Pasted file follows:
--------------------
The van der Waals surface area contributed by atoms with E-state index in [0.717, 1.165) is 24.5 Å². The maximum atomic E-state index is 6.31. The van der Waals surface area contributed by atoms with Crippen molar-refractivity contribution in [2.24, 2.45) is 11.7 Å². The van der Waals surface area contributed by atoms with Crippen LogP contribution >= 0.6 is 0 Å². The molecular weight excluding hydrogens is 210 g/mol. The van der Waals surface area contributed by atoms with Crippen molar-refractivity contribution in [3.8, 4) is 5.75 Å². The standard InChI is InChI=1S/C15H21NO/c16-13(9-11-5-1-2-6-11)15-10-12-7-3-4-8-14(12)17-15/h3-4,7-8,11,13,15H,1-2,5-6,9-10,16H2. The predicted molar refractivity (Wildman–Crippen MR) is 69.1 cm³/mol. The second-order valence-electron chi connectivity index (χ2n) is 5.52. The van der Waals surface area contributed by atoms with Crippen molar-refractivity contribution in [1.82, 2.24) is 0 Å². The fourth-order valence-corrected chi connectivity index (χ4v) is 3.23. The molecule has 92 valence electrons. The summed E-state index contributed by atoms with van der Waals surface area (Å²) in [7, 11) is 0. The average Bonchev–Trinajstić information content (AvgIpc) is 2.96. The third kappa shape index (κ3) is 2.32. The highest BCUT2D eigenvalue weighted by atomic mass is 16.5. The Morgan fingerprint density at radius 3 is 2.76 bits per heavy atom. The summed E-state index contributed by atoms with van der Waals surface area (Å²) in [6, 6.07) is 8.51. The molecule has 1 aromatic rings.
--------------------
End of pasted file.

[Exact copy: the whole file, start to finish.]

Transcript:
The van der Waals surface area contributed by atoms with E-state index in [0.717, 1.165) is 24.5 Å². The maximum atomic E-state index is 6.31. The van der Waals surface area contributed by atoms with Crippen molar-refractivity contribution in [2.24, 2.45) is 11.7 Å². The van der Waals surface area contributed by atoms with Crippen LogP contribution >= 0.6 is 0 Å². The molecular weight excluding hydrogens is 210 g/mol. The van der Waals surface area contributed by atoms with Crippen molar-refractivity contribution in [3.8, 4) is 5.75 Å². The standard InChI is InChI=1S/C15H21NO/c16-13(9-11-5-1-2-6-11)15-10-12-7-3-4-8-14(12)17-15/h3-4,7-8,11,13,15H,1-2,5-6,9-10,16H2. The predicted molar refractivity (Wildman–Crippen MR) is 69.1 cm³/mol. The second-order valence-electron chi connectivity index (χ2n) is 5.52. The van der Waals surface area contributed by atoms with Crippen molar-refractivity contribution in [1.82, 2.24) is 0 Å². The fourth-order valence-corrected chi connectivity index (χ4v) is 3.23. The molecule has 92 valence electrons. The summed E-state index contributed by atoms with van der Waals surface area (Å²) in [7, 11) is 0. The average Bonchev–Trinajstić information content (AvgIpc) is 2.96. The third kappa shape index (κ3) is 2.32. The highest BCUT2D eigenvalue weighted by atomic mass is 16.5. The Morgan fingerprint density at radius 3 is 2.76 bits per heavy atom. The summed E-state index contributed by atoms with van der Waals surface area (Å²) in [6, 6.07) is 8.51. The molecule has 1 aromatic rings.